Racing the 2013 Hyundai Genesis coupe on Spring Mountain circuit on Driving the Nation

Declan Powell and Lou Ann Hammond, CEO, www.drivingthenation.com, took the 2013 Hyundai Genesis Coupe around the short 1.5 mile circuit at the private Spring Mountain Motorsports Ranch in Pahrump, NV.

There are two engines for the Genesis coupe;

3.8-liter V6 engine receives direct-injection technology
348 horsepower, 295 lb.-ft. torque (rating with premium fuel)
Improved fuel economy for both transmissions
18 city/28 highway “ 8-speed A/T
18 city/27 highway “ 6-speed M/T

2.0-liter 4-cylinder turbocharged engine receives new twin-scroll turbocharger and larger, more thermally-efficient intercooler
274 horsepower, 275 lb.-ft. torque (rating with premium fuel)
Improved fuel economy for A/T
20 city/31 highway “ 8-speed A/T
21 city/30 highway “ 6-speed M/T
The new, in-house-developed 8-speed automatic transmissions comes with paddles. If you’re on the track you;re going to want to use premium fuel. If you want maximum fuel economy with a little less (260) horsepower this turbos anti-knock sensors automatically adjust ignition timing and engine mapping to run perfectly on regular fuel.

The Genesis Coupe Declan took me around the track in is an R-Spec. According to Hyundai;

The high-performance Genesis Coupe R-Spec and Track models come with differentiated, track-tuned suspension calibrations. The R-Spec/Track suspension features both firmer front spring rates (seven percent) and rear spring rates (eleven percent), with matched damper rates. The Genesis Coupe R-Spec/Track models also deliver a significant increase in roll control over other versions of the Genesis Coupe via thicker stabilizer bars (24mm front/20mm rear). For 2013, all Genesis Coupes receive improved low-velocity-control dampers for refined ride comfort coupled with improved body control.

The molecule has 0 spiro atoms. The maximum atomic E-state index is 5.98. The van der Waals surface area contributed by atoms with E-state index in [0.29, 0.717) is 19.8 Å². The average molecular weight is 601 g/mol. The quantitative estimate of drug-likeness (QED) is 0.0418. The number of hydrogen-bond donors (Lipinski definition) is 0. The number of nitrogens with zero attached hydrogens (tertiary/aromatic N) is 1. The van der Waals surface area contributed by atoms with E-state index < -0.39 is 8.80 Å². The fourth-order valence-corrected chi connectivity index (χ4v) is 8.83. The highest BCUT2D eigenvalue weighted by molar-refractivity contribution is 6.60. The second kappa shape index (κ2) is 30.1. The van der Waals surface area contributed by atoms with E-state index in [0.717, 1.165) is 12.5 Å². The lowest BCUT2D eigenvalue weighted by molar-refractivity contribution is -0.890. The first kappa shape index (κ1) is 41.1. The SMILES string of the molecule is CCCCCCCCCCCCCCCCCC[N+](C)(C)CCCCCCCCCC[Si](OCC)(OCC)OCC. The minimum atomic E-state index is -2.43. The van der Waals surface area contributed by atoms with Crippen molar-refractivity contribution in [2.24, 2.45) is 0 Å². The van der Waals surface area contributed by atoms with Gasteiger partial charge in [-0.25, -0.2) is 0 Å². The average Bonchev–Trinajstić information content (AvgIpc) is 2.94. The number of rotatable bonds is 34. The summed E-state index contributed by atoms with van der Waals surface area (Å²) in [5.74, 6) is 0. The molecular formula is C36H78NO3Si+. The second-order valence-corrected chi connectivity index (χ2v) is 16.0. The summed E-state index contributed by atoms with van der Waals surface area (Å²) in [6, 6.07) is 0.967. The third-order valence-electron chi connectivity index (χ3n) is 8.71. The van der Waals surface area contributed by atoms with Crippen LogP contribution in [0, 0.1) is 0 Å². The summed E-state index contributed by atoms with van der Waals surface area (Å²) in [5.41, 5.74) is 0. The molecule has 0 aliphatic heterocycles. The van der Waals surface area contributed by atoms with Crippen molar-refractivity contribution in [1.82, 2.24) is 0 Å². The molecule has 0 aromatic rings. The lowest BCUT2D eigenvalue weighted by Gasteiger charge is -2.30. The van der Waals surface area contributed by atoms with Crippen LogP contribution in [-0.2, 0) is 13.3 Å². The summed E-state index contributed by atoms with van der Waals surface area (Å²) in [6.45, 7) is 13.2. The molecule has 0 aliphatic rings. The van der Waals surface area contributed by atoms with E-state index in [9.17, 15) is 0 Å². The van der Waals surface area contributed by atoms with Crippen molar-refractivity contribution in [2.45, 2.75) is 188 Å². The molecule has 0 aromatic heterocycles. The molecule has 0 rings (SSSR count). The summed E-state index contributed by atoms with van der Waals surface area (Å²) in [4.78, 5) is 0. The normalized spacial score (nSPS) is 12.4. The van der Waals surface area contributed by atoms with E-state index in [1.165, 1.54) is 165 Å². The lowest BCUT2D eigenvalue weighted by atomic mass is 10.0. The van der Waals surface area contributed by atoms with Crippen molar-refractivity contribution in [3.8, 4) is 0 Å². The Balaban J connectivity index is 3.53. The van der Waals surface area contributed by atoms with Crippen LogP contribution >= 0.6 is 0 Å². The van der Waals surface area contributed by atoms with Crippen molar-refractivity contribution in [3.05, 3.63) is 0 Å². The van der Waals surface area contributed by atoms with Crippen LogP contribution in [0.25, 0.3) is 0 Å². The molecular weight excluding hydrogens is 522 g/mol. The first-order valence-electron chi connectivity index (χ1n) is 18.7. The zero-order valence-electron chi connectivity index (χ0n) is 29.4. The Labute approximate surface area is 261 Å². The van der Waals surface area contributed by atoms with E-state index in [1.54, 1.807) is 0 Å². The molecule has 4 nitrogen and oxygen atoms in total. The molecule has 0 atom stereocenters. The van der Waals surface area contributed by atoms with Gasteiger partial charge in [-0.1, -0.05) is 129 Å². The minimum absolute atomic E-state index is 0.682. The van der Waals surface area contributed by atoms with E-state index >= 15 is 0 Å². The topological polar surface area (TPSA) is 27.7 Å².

In addition, all R-Spec and Track models now receive front strut camber adjustment bolts that can be easily installed in the front strut assembly at their owners discretion. These camber adjustment bolts allow approximately -1.5 degrees of negative front camber adjustment for sharper, more responsive apex turn-in and significant understeer reduction in competitive events.

By | 2017-03-22T08:01:13+00:00 March 17th, 2012|Categories: Automobiles and Energy, Hyundai, Racing, Technology, Video, youtube.com|0 Comments

About the Author:

Lou Ann Hammond is the CEO of Carlist and Driving the Nation. She is the co-host of Real Wheels Washington Post carchat every Friday morning and is the Automotive, energy correspondent for The John Batchelor Show and a Contributor to Automotive Electronics magazine headquartered in Korea. Hammond is a member of the North American Car and Truck of the Year (NACTOY), Women's World Car of the Year (WWCOTY), and the Concept Car of the Year.